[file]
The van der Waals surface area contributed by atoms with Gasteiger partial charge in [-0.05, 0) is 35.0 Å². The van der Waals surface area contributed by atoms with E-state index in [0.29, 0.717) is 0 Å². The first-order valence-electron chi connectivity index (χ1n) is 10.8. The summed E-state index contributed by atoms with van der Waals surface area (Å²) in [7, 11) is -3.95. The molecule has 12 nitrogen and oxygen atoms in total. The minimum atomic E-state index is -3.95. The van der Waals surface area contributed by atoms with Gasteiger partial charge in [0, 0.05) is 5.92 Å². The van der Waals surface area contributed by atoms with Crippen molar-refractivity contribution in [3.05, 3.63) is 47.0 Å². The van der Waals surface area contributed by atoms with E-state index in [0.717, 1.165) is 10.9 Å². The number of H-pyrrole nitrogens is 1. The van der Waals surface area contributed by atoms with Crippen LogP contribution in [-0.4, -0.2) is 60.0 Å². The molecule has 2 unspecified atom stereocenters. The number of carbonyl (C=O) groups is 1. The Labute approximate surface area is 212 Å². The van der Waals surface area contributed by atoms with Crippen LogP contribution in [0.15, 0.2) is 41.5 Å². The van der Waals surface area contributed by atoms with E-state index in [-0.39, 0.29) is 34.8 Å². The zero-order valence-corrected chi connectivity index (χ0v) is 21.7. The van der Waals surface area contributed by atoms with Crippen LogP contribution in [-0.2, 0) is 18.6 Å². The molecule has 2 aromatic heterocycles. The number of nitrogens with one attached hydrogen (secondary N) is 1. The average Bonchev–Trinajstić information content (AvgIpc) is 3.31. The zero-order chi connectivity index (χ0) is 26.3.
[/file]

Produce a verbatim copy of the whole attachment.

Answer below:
The van der Waals surface area contributed by atoms with Gasteiger partial charge in [-0.05, 0) is 35.0 Å². The van der Waals surface area contributed by atoms with E-state index in [0.29, 0.717) is 0 Å². The first-order valence-electron chi connectivity index (χ1n) is 10.8. The summed E-state index contributed by atoms with van der Waals surface area (Å²) in [7, 11) is -3.95. The molecule has 12 nitrogen and oxygen atoms in total. The minimum atomic E-state index is -3.95. The van der Waals surface area contributed by atoms with Gasteiger partial charge in [0, 0.05) is 5.92 Å². The van der Waals surface area contributed by atoms with Crippen molar-refractivity contribution in [3.05, 3.63) is 47.0 Å². The van der Waals surface area contributed by atoms with E-state index in [0.717, 1.165) is 10.9 Å². The number of H-pyrrole nitrogens is 1. The van der Waals surface area contributed by atoms with Crippen LogP contribution in [-0.4, -0.2) is 60.0 Å². The molecule has 2 unspecified atom stereocenters. The number of carbonyl (C=O) groups is 1. The Labute approximate surface area is 212 Å². The van der Waals surface area contributed by atoms with Crippen LogP contribution in [0.15, 0.2) is 41.5 Å². The van der Waals surface area contributed by atoms with E-state index in [-0.39, 0.29) is 34.8 Å². The zero-order valence-corrected chi connectivity index (χ0v) is 21.7. The van der Waals surface area contributed by atoms with Crippen LogP contribution in [-0.2, 0) is 18.6 Å². The molecule has 2 aromatic heterocycles. The number of nitrogens with one attached hydrogen (secondary N) is 1. The average Bonchev–Trinajstić information content (AvgIpc) is 3.31. The zero-order chi connectivity index (χ0) is 26.3.